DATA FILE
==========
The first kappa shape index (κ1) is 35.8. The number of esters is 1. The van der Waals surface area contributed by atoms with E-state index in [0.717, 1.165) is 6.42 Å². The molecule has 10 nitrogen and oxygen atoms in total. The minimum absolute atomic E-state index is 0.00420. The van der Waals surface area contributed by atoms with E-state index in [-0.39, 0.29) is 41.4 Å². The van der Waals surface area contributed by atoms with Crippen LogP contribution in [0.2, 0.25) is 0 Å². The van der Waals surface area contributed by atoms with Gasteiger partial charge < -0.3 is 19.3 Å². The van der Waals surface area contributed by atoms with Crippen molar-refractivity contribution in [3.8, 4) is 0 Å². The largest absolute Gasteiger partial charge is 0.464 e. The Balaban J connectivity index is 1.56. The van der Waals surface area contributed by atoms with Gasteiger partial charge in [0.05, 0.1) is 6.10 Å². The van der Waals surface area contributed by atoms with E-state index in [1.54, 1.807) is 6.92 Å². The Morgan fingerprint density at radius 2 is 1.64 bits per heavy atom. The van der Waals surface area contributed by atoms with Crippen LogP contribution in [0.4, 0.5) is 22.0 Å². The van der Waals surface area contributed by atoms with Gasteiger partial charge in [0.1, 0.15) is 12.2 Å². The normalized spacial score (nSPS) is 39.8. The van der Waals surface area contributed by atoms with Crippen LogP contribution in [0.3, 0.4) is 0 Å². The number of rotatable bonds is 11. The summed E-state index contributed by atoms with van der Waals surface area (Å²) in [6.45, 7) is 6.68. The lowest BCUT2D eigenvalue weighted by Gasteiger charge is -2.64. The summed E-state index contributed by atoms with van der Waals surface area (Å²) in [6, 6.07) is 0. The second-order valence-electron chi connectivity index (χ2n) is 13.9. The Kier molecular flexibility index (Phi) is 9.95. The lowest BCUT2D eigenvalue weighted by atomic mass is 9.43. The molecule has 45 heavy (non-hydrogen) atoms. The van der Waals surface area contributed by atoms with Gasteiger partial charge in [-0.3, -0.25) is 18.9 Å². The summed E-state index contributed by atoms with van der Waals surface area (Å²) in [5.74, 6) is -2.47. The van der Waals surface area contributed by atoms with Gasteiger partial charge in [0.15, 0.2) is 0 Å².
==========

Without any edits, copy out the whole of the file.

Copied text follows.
The first kappa shape index (κ1) is 35.8. The number of esters is 1. The van der Waals surface area contributed by atoms with E-state index in [0.717, 1.165) is 6.42 Å². The molecule has 10 nitrogen and oxygen atoms in total. The minimum absolute atomic E-state index is 0.00420. The van der Waals surface area contributed by atoms with E-state index in [-0.39, 0.29) is 41.4 Å². The van der Waals surface area contributed by atoms with Crippen LogP contribution in [0.2, 0.25) is 0 Å². The van der Waals surface area contributed by atoms with Gasteiger partial charge < -0.3 is 19.3 Å². The van der Waals surface area contributed by atoms with Crippen molar-refractivity contribution in [3.8, 4) is 0 Å². The largest absolute Gasteiger partial charge is 0.464 e. The Balaban J connectivity index is 1.56. The van der Waals surface area contributed by atoms with Gasteiger partial charge in [0.05, 0.1) is 6.10 Å². The van der Waals surface area contributed by atoms with E-state index in [1.54, 1.807) is 6.92 Å². The Morgan fingerprint density at radius 2 is 1.64 bits per heavy atom. The van der Waals surface area contributed by atoms with Crippen LogP contribution in [0.4, 0.5) is 22.0 Å². The van der Waals surface area contributed by atoms with Gasteiger partial charge in [0.1, 0.15) is 12.2 Å². The normalized spacial score (nSPS) is 39.8. The van der Waals surface area contributed by atoms with Crippen LogP contribution in [0.3, 0.4) is 0 Å². The number of rotatable bonds is 11. The summed E-state index contributed by atoms with van der Waals surface area (Å²) in [6.45, 7) is 6.68. The lowest BCUT2D eigenvalue weighted by Gasteiger charge is -2.64. The summed E-state index contributed by atoms with van der Waals surface area (Å²) in [6, 6.07) is 0. The second-order valence-electron chi connectivity index (χ2n) is 13.9. The Kier molecular flexibility index (Phi) is 9.95. The lowest BCUT2D eigenvalue weighted by atomic mass is 9.43. The molecule has 45 heavy (non-hydrogen) atoms. The van der Waals surface area contributed by atoms with Gasteiger partial charge in [-0.3, -0.25) is 18.9 Å². The summed E-state index contributed by atoms with van der Waals surface area (Å²) in [5.74, 6) is -2.47. The van der Waals surface area contributed by atoms with Gasteiger partial charge in [0.15, 0.2) is 0 Å².